As it stands, San Dimas has a mine life of fewer than five years based on reserves and an assumed ~950,000 tonnes per annum throughput rate. Meanwhile, La Encantada has a mine life of barely two years based on reserves, which is quite short. I am confident that First Majestic can extend mine lives past 2026 and 2023 at these two assets, respectively, but the key will be if new reserves can be added at similar grades. If grades cannot be maintained though, we could see slightly lower production and at higher costs.
Valuation & Technical Picture
Based on ~266 million fully diluted shares and a share price of US$12.60, First Majestic trades at a market cap of ~$3.35 billion. This figure dwarfs my estimate of the company’s combined Project After-Tax NPV (5%) of ~$1.0 billion. It’s worth noting that this does not include any potential impacts from the tax dispute with the Servicio de Administracion Tributaria, the revenue service of the Mexican Government. Hence, even without factoring in any potential negative impacts from this dispute, the stock trades at over 3.0x P/NAV. This is a steep price to pay for any precious metals name, even if it benefits from higher leverage due to its silver exposure.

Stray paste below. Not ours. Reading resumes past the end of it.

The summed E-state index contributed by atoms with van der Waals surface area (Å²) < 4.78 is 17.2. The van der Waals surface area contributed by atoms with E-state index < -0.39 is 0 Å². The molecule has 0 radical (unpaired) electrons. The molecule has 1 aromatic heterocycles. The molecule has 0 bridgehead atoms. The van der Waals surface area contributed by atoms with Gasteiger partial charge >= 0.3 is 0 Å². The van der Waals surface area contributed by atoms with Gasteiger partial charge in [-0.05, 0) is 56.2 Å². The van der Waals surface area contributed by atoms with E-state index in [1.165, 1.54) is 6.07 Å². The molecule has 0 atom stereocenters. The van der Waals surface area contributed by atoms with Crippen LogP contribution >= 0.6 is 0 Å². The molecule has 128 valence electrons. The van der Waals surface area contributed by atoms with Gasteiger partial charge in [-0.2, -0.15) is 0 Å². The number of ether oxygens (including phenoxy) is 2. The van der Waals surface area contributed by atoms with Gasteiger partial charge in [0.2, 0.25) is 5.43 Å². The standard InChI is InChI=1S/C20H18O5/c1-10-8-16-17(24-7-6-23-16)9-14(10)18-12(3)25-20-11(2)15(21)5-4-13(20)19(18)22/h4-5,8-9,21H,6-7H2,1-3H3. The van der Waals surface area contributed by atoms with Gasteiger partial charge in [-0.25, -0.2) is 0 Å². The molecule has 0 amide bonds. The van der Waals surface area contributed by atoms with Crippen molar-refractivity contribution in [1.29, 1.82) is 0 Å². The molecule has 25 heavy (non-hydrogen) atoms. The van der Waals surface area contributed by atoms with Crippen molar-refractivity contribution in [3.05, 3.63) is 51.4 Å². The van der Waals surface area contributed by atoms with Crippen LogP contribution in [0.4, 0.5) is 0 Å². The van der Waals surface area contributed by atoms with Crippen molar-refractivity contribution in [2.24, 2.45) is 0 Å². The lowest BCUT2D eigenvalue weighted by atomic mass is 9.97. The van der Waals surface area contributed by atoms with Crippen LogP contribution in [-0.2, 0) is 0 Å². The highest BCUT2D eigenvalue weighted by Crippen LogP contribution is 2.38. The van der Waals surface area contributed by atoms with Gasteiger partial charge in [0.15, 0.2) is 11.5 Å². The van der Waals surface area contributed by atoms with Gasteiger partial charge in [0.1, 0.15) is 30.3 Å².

In fact, if we compare this valuation to more diversified and higher-margin names like Barrick Gold (GOLD) and Agnico Eagle (AEM) or higher-margin silver companies like Hecla (HL), First Majestic trades at more than twice the average P /NAV multiple of these peers. This doesn’t mean that the stock can’t go higher, and this net asset value may be undervaluing Jerritt Canyon, given that I have not assigned much value until we start to see the fruits of the optimization work. However, as it stands, and with a relatively short reserve life at two of its assets, First Majestic ranks high on growth but low on value.